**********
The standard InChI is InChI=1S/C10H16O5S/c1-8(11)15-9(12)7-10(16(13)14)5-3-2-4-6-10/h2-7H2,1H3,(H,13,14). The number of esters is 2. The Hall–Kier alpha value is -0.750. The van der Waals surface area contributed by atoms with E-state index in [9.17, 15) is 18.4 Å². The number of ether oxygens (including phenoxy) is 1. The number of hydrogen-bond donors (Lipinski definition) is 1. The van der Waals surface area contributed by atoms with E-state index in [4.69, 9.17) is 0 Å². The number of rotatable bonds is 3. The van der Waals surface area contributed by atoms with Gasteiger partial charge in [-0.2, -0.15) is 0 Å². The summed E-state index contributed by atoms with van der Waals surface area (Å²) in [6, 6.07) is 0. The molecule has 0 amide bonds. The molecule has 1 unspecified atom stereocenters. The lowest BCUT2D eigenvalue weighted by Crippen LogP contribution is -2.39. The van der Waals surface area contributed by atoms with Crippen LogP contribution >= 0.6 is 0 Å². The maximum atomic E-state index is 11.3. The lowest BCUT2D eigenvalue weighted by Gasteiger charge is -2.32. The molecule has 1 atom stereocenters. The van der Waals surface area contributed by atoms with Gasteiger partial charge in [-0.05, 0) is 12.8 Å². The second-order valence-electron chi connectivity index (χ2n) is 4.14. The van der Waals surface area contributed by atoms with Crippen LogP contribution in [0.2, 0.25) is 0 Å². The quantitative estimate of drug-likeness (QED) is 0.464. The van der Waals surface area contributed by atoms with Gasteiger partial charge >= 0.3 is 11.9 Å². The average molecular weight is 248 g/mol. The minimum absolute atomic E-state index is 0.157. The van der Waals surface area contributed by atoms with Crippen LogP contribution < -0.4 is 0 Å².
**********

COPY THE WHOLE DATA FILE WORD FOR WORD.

The standard InChI is InChI=1S/C10H16O5S/c1-8(11)15-9(12)7-10(16(13)14)5-3-2-4-6-10/h2-7H2,1H3,(H,13,14). The number of esters is 2. The Hall–Kier alpha value is -0.750. The van der Waals surface area contributed by atoms with E-state index in [9.17, 15) is 18.4 Å². The number of ether oxygens (including phenoxy) is 1. The number of hydrogen-bond donors (Lipinski definition) is 1. The van der Waals surface area contributed by atoms with E-state index in [4.69, 9.17) is 0 Å². The number of rotatable bonds is 3. The van der Waals surface area contributed by atoms with Gasteiger partial charge in [-0.2, -0.15) is 0 Å². The summed E-state index contributed by atoms with van der Waals surface area (Å²) in [6, 6.07) is 0. The molecule has 0 amide bonds. The molecule has 1 unspecified atom stereocenters. The lowest BCUT2D eigenvalue weighted by Crippen LogP contribution is -2.39. The van der Waals surface area contributed by atoms with Crippen LogP contribution >= 0.6 is 0 Å². The maximum atomic E-state index is 11.3. The lowest BCUT2D eigenvalue weighted by Gasteiger charge is -2.32. The molecule has 1 atom stereocenters. The van der Waals surface area contributed by atoms with Gasteiger partial charge in [-0.05, 0) is 12.8 Å². The second-order valence-electron chi connectivity index (χ2n) is 4.14. The van der Waals surface area contributed by atoms with Crippen LogP contribution in [0.2, 0.25) is 0 Å². The quantitative estimate of drug-likeness (QED) is 0.464. The van der Waals surface area contributed by atoms with Gasteiger partial charge >= 0.3 is 11.9 Å². The average molecular weight is 248 g/mol. The minimum absolute atomic E-state index is 0.157. The van der Waals surface area contributed by atoms with Crippen LogP contribution < -0.4 is 0 Å².